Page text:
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Rail War: what we know about “Rail guerillas”

2022 2022-03-31T17:59:38+0300 2022-03-31T18:01:19+0300 en The Human Rights Center “Viasna” The Human Rights Center “Viasna”
The Human Rights Center “Viasna”
A workart by Siarhei Hrinevich, that was recently removed from an exhibition in Minsk

A workart by Siarhei Hrinevich, that was recently removed from an exhibition in Minsk

Since the onset of the invasion of Ukraine by Russian troops, including from Belarusian territory, the “Rail War” has been unfolded in Belarus. To slow down and prevent the movement of Russian military equipment into Ukraine, Belarusians are disrupting the railway network. Despite the state considering such actions as acts of terrorism, sabotage on the railroad does not stop: over a month more than a dozen of such acts have been recorded. At least 11 people have been detained, human rights activists report.  Law enforcers are on the lookout for “rail guerillas” and conduct raids in towns where acts of sabotage have taken place. Viasna tells what is known about the “purge” of railroad employees all over Belarus.

Unloyal railroad workers being purged

Screenshots of “repentance videos” published in a pro-government Telegram channel

According to the Telegram channel of the pro-democratic Belarusian Railway Association, more than 30 railway employees were detained this week. Many of them appeared on pro-government Telegram channels in the so-called “repentant videos” against the background of the national flag of the Republic of Belarus, calling not to subscribe to the Telegram channel of the railway association. Viasna human rights defenders are aware of at least 11 detained rail guerrillas.

The case of the “rail guerillas” is handled by the KGB. KGB officers arrest railroad workers, search their homes, and check their telephones. Articles of the Criminal Code referred to in search warrants are as heavy as espionage (Article 358 of the Criminal Code), high treason (Article 356 of the Criminal Code), an act of terrorism (Article 289 of the Criminal Code). Some of the detained railroad workers were prosecuted under other articles. Thus, train driver assistant Raman Kirdun detained in late March faces charges under Art. 361-1 of the Criminal Code (participation in an extremist formation) for registration with the “Victory Plan” chatbot, a strategic plan prepared by the opposition in order to mobilize forces and put economic and political pressure on the regime.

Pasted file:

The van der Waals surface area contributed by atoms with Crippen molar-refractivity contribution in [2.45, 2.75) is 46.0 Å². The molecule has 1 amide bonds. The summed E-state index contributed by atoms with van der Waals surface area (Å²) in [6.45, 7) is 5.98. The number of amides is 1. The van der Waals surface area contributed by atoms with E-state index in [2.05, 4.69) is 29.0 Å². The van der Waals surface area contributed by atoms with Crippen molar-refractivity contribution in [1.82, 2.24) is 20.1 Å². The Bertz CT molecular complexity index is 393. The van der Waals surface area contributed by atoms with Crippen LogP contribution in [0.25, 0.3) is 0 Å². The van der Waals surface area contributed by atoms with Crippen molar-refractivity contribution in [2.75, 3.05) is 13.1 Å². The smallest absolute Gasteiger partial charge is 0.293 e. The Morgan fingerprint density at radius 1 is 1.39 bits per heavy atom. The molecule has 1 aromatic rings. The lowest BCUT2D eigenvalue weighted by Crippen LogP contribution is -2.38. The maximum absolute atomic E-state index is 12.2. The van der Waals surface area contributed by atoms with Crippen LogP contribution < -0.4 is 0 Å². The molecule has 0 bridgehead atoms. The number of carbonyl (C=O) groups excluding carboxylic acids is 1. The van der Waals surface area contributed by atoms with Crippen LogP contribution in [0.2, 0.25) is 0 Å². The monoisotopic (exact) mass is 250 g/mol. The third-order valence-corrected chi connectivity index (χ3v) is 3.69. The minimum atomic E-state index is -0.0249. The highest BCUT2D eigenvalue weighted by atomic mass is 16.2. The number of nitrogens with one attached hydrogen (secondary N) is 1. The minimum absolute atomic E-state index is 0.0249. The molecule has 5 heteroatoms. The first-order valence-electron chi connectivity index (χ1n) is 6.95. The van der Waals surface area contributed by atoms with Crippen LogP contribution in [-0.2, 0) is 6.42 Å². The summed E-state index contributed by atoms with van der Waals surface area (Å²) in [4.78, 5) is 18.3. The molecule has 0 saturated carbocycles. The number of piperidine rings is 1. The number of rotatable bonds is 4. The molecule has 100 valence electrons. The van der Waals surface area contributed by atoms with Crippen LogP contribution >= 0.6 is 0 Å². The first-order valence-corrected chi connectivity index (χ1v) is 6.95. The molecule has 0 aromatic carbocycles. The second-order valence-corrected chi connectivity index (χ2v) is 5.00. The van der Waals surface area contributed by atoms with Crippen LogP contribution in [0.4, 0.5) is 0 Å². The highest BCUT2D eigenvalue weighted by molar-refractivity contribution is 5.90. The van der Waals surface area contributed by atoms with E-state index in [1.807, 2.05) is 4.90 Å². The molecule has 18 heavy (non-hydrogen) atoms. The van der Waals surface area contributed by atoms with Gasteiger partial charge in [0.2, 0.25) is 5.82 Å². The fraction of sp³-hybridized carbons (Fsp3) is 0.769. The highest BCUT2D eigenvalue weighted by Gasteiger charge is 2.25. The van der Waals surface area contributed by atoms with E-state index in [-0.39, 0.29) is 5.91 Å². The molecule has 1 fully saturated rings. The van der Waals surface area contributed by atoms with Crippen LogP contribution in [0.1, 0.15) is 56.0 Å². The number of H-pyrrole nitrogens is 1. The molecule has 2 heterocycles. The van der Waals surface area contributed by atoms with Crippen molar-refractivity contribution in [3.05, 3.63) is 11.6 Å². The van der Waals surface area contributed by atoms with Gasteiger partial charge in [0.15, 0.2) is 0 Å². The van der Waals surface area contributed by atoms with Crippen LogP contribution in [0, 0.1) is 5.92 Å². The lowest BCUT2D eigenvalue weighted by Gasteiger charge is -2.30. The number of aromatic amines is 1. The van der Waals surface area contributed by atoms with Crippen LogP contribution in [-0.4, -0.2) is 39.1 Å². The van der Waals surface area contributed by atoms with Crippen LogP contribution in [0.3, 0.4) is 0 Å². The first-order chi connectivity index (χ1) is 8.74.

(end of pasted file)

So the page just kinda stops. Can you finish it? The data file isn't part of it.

Additionally, law enforcers are having "preventive conversations" with railroad employees.

Railway association declared “extremist formation”

On March 21 the Committee for State Security declared the Telegram community “Association of railroaders of Belarus” as an “extremist formation”. This means that the participants of the chat room can now be prosecuted under criminal article 361-1 of the Criminal Code (participation in an extremist formation).

In search of "rail guerrillas," law enforcement officers have been working following their typical procedure: they visit people who were previously prosecuted under “political” articles, search their homes, confiscate equipment and “protest” symbols, check their phones, and if they find subscriptions or reposts from “extremist” Telegram channels, they fill out reports under Article 19.11 of the Administrative Code and detain them pending trial. It is known that “special operations” based on such models took place in Stoŭbcy, Dziaržynsk, Baranavičy.

“During interrogations, the GUBOPiK [Main Directorate for Combating Organized Crime and Corruption] beats people and forces them to sign trumped-up protocols,” locals say.


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